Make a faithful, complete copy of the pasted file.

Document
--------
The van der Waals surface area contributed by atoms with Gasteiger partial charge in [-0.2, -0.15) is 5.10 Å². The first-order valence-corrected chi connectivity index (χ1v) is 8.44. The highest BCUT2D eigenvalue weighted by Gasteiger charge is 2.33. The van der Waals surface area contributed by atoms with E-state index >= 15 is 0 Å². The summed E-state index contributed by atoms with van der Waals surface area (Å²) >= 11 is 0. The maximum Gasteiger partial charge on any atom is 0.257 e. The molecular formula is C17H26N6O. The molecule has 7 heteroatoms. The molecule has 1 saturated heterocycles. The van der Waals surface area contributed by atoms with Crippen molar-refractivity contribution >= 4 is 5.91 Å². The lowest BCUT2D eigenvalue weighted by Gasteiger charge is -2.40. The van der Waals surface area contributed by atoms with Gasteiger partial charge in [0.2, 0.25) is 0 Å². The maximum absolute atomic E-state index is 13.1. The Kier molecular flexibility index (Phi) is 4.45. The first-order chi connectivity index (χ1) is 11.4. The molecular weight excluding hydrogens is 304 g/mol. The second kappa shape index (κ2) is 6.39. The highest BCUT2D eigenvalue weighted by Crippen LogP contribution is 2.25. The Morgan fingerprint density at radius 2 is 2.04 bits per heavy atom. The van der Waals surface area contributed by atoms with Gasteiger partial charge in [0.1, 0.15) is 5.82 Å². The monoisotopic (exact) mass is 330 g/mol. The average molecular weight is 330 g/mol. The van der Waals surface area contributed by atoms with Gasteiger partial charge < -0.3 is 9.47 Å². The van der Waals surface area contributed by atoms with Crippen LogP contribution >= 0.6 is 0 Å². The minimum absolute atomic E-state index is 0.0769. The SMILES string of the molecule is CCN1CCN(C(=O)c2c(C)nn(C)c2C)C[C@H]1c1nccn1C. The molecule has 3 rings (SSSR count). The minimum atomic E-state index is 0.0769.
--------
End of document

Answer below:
The van der Waals surface area contributed by atoms with Gasteiger partial charge in [-0.2, -0.15) is 5.10 Å². The first-order valence-corrected chi connectivity index (χ1v) is 8.44. The highest BCUT2D eigenvalue weighted by Gasteiger charge is 2.33. The van der Waals surface area contributed by atoms with E-state index >= 15 is 0 Å². The summed E-state index contributed by atoms with van der Waals surface area (Å²) >= 11 is 0. The maximum Gasteiger partial charge on any atom is 0.257 e. The molecular formula is C17H26N6O. The molecule has 7 heteroatoms. The molecule has 1 saturated heterocycles. The van der Waals surface area contributed by atoms with Crippen molar-refractivity contribution >= 4 is 5.91 Å². The lowest BCUT2D eigenvalue weighted by Gasteiger charge is -2.40. The van der Waals surface area contributed by atoms with Gasteiger partial charge in [0.2, 0.25) is 0 Å². The maximum absolute atomic E-state index is 13.1. The Kier molecular flexibility index (Phi) is 4.45. The first-order chi connectivity index (χ1) is 11.4. The molecular weight excluding hydrogens is 304 g/mol. The second kappa shape index (κ2) is 6.39. The highest BCUT2D eigenvalue weighted by Crippen LogP contribution is 2.25. The Morgan fingerprint density at radius 2 is 2.04 bits per heavy atom. The van der Waals surface area contributed by atoms with Gasteiger partial charge in [0.1, 0.15) is 5.82 Å². The monoisotopic (exact) mass is 330 g/mol. The average molecular weight is 330 g/mol. The van der Waals surface area contributed by atoms with Gasteiger partial charge < -0.3 is 9.47 Å². The van der Waals surface area contributed by atoms with Crippen LogP contribution >= 0.6 is 0 Å². The minimum absolute atomic E-state index is 0.0769. The SMILES string of the molecule is CCN1CCN(C(=O)c2c(C)nn(C)c2C)C[C@H]1c1nccn1C. The molecule has 3 rings (SSSR count). The minimum atomic E-state index is 0.0769.